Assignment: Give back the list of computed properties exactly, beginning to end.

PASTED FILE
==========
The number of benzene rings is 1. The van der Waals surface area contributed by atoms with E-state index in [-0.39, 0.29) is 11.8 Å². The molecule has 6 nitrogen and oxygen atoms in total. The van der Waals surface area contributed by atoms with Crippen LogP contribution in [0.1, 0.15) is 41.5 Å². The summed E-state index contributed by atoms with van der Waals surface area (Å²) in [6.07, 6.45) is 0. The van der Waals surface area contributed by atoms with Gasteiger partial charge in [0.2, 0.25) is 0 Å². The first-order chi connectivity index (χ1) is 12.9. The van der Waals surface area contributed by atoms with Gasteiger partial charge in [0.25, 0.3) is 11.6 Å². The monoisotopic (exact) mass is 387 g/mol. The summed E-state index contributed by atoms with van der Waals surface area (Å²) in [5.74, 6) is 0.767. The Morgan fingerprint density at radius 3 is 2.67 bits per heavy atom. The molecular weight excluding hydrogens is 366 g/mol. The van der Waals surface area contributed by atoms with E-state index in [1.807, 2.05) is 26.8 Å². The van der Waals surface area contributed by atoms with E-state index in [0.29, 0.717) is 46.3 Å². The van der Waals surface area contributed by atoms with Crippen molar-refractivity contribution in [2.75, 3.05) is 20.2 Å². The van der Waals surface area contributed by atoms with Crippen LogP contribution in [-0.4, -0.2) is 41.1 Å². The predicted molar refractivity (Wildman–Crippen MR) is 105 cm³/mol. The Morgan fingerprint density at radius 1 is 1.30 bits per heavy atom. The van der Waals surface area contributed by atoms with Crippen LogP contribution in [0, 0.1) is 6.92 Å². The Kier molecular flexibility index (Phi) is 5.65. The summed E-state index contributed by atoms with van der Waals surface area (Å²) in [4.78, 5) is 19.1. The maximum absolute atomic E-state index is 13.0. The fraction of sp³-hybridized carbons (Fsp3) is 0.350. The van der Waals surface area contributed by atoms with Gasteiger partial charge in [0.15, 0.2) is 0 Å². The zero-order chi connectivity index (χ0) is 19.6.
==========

The number of benzene rings is 1. The van der Waals surface area contributed by atoms with E-state index in [-0.39, 0.29) is 11.8 Å². The molecule has 6 nitrogen and oxygen atoms in total. The van der Waals surface area contributed by atoms with Crippen LogP contribution in [0.1, 0.15) is 41.5 Å². The summed E-state index contributed by atoms with van der Waals surface area (Å²) in [6.07, 6.45) is 0. The van der Waals surface area contributed by atoms with Gasteiger partial charge in [0.2, 0.25) is 0 Å². The first-order chi connectivity index (χ1) is 12.9. The van der Waals surface area contributed by atoms with Gasteiger partial charge in [0.25, 0.3) is 11.6 Å². The monoisotopic (exact) mass is 387 g/mol. The summed E-state index contributed by atoms with van der Waals surface area (Å²) in [5.74, 6) is 0.767. The Morgan fingerprint density at radius 3 is 2.67 bits per heavy atom. The molecular weight excluding hydrogens is 366 g/mol. The van der Waals surface area contributed by atoms with E-state index in [1.807, 2.05) is 26.8 Å². The van der Waals surface area contributed by atoms with E-state index in [0.29, 0.717) is 46.3 Å². The van der Waals surface area contributed by atoms with Crippen molar-refractivity contribution in [2.75, 3.05) is 20.2 Å². The van der Waals surface area contributed by atoms with Crippen LogP contribution in [-0.4, -0.2) is 41.1 Å². The predicted molar refractivity (Wildman–Crippen MR) is 105 cm³/mol. The Morgan fingerprint density at radius 1 is 1.30 bits per heavy atom. The van der Waals surface area contributed by atoms with Crippen LogP contribution in [0, 0.1) is 6.92 Å². The Kier molecular flexibility index (Phi) is 5.65. The summed E-state index contributed by atoms with van der Waals surface area (Å²) in [4.78, 5) is 19.1. The maximum absolute atomic E-state index is 13.0. The fraction of sp³-hybridized carbons (Fsp3) is 0.350. The van der Waals surface area contributed by atoms with Gasteiger partial charge in [0.15, 0.2) is 0 Å². The zero-order chi connectivity index (χ0) is 19.6.